John Vassilaki couldn’t contain himself as the results for mayor were read out Saturday night at the Penticton Trade and Convention Centre Saturday night, pumping his fists in the air and shouting. Mark Brett/Western News

John Vassilaki takes Penticton mayor’s chair

Vassilaki is back on Penticton city council, but now he’s mayor

John Vassilaki is back on Penticton city council, though this time he will be sitting in the mayor’s chair thanks to receiving 5,144 votes in the 2018 civic election.

“You don’t know how thrilled I am to have this honour from the community, to serve them again after four years of being off city council,” said Vassilaki. The election reversed the results of the 2018 election when Vassilaki first made a try for mayor. That time, Jakubeit came out on top, with 5,126 votes compared to Vassilaki’s 3,012.

This time around, Andrew Jakubeit ended up splitting the majority of the vote with the other front-runner, Jason Cox. Cox ended the evening with 2,621 votes, leaving Jakubeit in third place with 2,564 votes.

Related: Three businessmen vying for Penticton mayor

The other three candidates for mayor were James Blake (312 votes), Dominic Wheeler (76 votes) and Jukka Laurio (41 votes).

Outgoing Mayor Andrew Jakubeit

Jakubeit suggested the results might be an overall shift, with an older demographic voting versus the younger demographic that elected him and other younger councillors in 2014.

Then, too, there was the two-year-long controversy over leasing part of Skaha Lake Park to private interests.

Related: Column: After four years, Skaha Lake Park issue has an ending

“I think a lot of the animosity over Skaha Park, despite the change in engagement, despite putting a park-use protection policy in, I think that was a lot for people to get over,” said Jakubeit.

“It is what it is and it will take a day or two to get over it. Then life will move on, and I will have a chance to focus a bit more on my businesses or find something else to do.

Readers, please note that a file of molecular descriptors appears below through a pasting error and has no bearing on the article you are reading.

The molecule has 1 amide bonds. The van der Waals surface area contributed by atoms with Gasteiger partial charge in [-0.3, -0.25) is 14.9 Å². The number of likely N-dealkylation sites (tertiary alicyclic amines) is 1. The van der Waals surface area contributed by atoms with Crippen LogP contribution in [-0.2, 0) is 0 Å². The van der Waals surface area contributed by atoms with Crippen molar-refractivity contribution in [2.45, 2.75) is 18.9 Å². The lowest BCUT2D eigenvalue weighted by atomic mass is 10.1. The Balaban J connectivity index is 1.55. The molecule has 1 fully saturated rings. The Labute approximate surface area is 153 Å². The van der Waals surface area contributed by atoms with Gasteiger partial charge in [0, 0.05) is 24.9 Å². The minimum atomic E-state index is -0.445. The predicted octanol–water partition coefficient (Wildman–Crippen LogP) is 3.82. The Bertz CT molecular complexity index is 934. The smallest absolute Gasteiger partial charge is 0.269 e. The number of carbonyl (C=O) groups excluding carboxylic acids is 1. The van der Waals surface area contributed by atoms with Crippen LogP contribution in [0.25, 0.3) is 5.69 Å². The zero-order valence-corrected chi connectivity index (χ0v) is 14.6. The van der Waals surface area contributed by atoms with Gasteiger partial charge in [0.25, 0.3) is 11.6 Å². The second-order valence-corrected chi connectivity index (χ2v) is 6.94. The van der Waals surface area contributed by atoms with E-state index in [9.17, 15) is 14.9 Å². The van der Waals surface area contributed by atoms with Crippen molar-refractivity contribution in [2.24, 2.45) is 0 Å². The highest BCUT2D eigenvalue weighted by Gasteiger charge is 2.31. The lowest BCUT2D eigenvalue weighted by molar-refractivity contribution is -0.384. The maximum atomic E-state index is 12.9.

“I can look back and be proud of some of the things we accomplished here in Penticton over the last 10 years.”

Vassilaki, a 72-year-old developer with significant holdings in the community, especially downtown, was a city councillor for a dozen years before making his first mayoral run in 2014.

He says his age won’t be a factor.

“I have more energy than most 40 or 50-year-olds,” said Vassilaki. “I am always raring to go. I am up at 5 o’clock in the morning and I work eight to 10 hours a day. I am going to make this job a full-time job.”

In his campaign, Vassilaki said his priorities were improved safety for all citizens, improved prosperity with increased household incomes and managing community assets for future generations.

Saturday, he said working on issues related to homelessness and drug addiction were going to be some of his first priorities.

“We have to start tackling making it safe for the community,” said Vassilaki. “We have to clean up the downtown.”

Vassilaki, who is often seen walking through downtown, says he doesn’t plan to change that behaviour.

“I’m a downtown guy. I like walking down the streets and talking to people, going into the businesses and talking to my friends,” said Vassilaki. “The people of Penticton are my second family.”

Jakubeit, who has served on Penticton city council for a decade, says he isn’t sure if he will return to politics in four years, as Vassilaki did. He’ll have to see where his career takes him and whether his passion for politics is still there in 2022.

“That’s four years away. It is a long time,” said Jakubeit.


Steve Kidd
Senior reporter, Penticton Western News
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